Does the brain rest when we blink?

Scientists from the University of Osaka (Japan) have developed a hypothesis; when we blink, the brain rests. 

To understand this, we must know that at the brain level we distinguish two fundamental neural networks; the default neural network and the back care neural network, composed of interrelated subsystems that show functional correlation.

The neural network by default is activated in a state of rest, freeing us from the attention of external stimuli and allowing us to focus on mental processes or cognitive tasks, that is, it allows us introspection.

 On the contrary, the dorsal attention neural network is activated in the moments in which we are developing a task, which allows us to focus our attention on what surrounds us.

On the other hand, we have to be attentive to the moments in which spontaneous blinking occurs, because if we pay attention, it always happens following certain guidelines.

As a general rule, we blink after moments of great attention, as if this helps us to process what is happening; for example at the end of sentences while reading, or in the pauses that an interlocutor makes during a conversation, or in the moments of cessation of activity in a movie …

Putting these data together, various studies have been carried out in which it has been found that in those moments in which a spontaneous blinking occurs (preceded by moments that have required some attention to external stimuli), the activity in the network decreases. Back attention neural network and increases activity in the predetermined neural network.

This has been studied through the use of functional magnetic resonance images that show us the metabolism and blood flow, and therefore the activity, of each area of ​​the brain at certain times.

From this it is concluded that blinking is involved in actively releasing attention from our surroundings, in order to focus on internal mental processes.

Visual system ‘flashes’?

The impulses in the primary visual cortex present a brief interruption when we switch our attention from one stimulus to another, as found in macaques.

When we shift our attention from one place to another, our brain makes a kind of “blink.” The metaphor is valid to refer to the momentary and unconscious interruptions that occur in visual perception when we change our focus of attention.

As researchers at Vanderbilt University have discovered in macaques, impulses in the primary visual cortex are interrupted for a short time when we shift our attention from one place or object to another.

The results

The researchers trained the macaques to play a video game in which they had to pay attention to certain visual objects. If they did it correctly, they received apple juice as a reward. 

Once the primates became adept at the task, the experimenters recorded the activity of their visual cortex.

The authors found that the activity of neurons in the primate visual cortex was momentarily interrupted when the game required them to change their focus of attention. After this brief suppression of impulses, the now attended stimuli elicited more activity in neurons than the neglected ones.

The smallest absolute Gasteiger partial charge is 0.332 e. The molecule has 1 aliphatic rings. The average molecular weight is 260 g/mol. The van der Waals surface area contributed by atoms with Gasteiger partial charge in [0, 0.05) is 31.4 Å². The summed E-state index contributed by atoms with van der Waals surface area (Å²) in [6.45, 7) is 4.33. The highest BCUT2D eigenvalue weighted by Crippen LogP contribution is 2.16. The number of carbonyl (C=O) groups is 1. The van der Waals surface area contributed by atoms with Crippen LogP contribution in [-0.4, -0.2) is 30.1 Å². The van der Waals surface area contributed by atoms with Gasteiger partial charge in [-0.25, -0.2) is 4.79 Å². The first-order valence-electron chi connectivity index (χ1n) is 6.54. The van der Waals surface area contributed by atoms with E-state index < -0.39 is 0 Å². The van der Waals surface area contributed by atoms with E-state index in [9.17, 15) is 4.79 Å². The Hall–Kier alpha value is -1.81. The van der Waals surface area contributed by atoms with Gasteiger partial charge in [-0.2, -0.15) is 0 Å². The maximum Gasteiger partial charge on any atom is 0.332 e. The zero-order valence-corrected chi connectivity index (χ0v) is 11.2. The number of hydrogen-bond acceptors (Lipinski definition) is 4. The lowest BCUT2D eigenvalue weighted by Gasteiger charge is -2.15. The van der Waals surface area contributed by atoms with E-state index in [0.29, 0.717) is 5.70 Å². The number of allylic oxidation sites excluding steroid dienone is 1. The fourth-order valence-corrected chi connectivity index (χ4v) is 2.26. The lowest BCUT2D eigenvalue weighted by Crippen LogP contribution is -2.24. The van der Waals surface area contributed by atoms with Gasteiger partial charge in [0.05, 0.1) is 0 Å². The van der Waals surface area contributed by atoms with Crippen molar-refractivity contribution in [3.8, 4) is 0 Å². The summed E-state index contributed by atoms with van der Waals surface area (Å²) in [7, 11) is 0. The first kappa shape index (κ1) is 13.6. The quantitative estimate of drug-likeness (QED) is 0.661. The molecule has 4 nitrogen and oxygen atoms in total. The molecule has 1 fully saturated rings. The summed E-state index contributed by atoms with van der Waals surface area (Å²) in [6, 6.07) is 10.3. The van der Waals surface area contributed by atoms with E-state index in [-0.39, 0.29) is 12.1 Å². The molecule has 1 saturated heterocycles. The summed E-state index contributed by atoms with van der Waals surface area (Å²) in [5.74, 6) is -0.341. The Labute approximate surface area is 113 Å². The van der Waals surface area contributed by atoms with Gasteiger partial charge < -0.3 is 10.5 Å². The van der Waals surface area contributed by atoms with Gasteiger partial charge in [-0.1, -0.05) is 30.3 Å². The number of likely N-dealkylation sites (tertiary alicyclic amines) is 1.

This phenomenon is related to the attentional blinking described in 2005 by David Zald and René Marois, also from Vanderbilt University.

This phenomenon occurs when images are presented to us successively and rapidly; if the space between two photographs is too short, we do not detect the second. Zald determined that the time of “temporary blindness” after violent or erotic images is longer than that associated with emotionally neutral snapshots.

Why do we blink automatically?

This automatic and involuntary action is part of an ancient protection mechanism. In our daily life we constantly look. We see and analyze what we observe through our eyes and, in fact, a large part of our cerebral cortex is dedicated to processing visual data.

However, every few seconds something happens that many times we do not even realize: we close our eyes to open them again immediately.

In other words, we blink. This action can be forced and even controlled by us if we pay attention to it, but as a rule it is something that we do unconsciously and involuntarily.

FAQS: What part of the brain controls blinking?

What’s the brain part that makes you blink?

Although one might assume that the stimulus causing blinking is dry or irritated eyes, a body of nerve cells between the base and outer surface of the brain is most likely regulated by a “blinking center” of the globus pallidus of the lenticular nucleus.

What’s the brain part that makes you blink?

Although one might assume that the stimulus causing blinking is dry or irritated eyes, a body of nerve cells between the base and outer surface of the brain is most likely regulated by a “blinking center” of the globus pallidus of the lenticular nucleus.

Is blinking voluntary or involuntary?

You can blink your eyes willingly, but it’s sometimes automatic to blink your eyes. Moving bones is the main feature of the muscular system. Help and protection for the organs is also offered by the muscular system.

Can we control blinking of our eye?

You can’t manage it. This is called blinking or twitching involuntarily. A muscle spasm around your eye is responsible for the twitching.

What does blink rate indicate?

A reliable measure of cognitive processing can be given by the blink rate (BR: the number of blinks per minute) during choice-response tasks. The intervals of consecutive blinks between peaks were stacked into a sequence, referred to as BRV.

In the following article we answerWS the question’’What part of the brain controls blinking?’’, we talkED about what blinking is for, how the brain reacts to it and this apparently involuntary action has another hidden meaning.

If you have any questions or comments please let us know!

References

“Spiking suppression precedes cued atttentional enhancement of neural responses in primary visual cortex”. Alexander Maier et al. in Cerebral Cortex, published online, 2017.

“Functional MRI of Brain Activation by Eye Blinking”   Kasuo, T., Kenneth, K., Tsung, L., Jiro, N. & Hong, C.  Japan. 2002. https://www.sciencedirect.com/science/article/abs/pii/S0014483599906607#!

“Eye-blinking artefacts analysis”  Manoilov, P . CompSysTech ’07: Proceedings of the 2007 international conference on Computer systems and technologies June 2007 Article No.: 52 Pages 1–6 https://doi.org/10.1145/1330598.1330654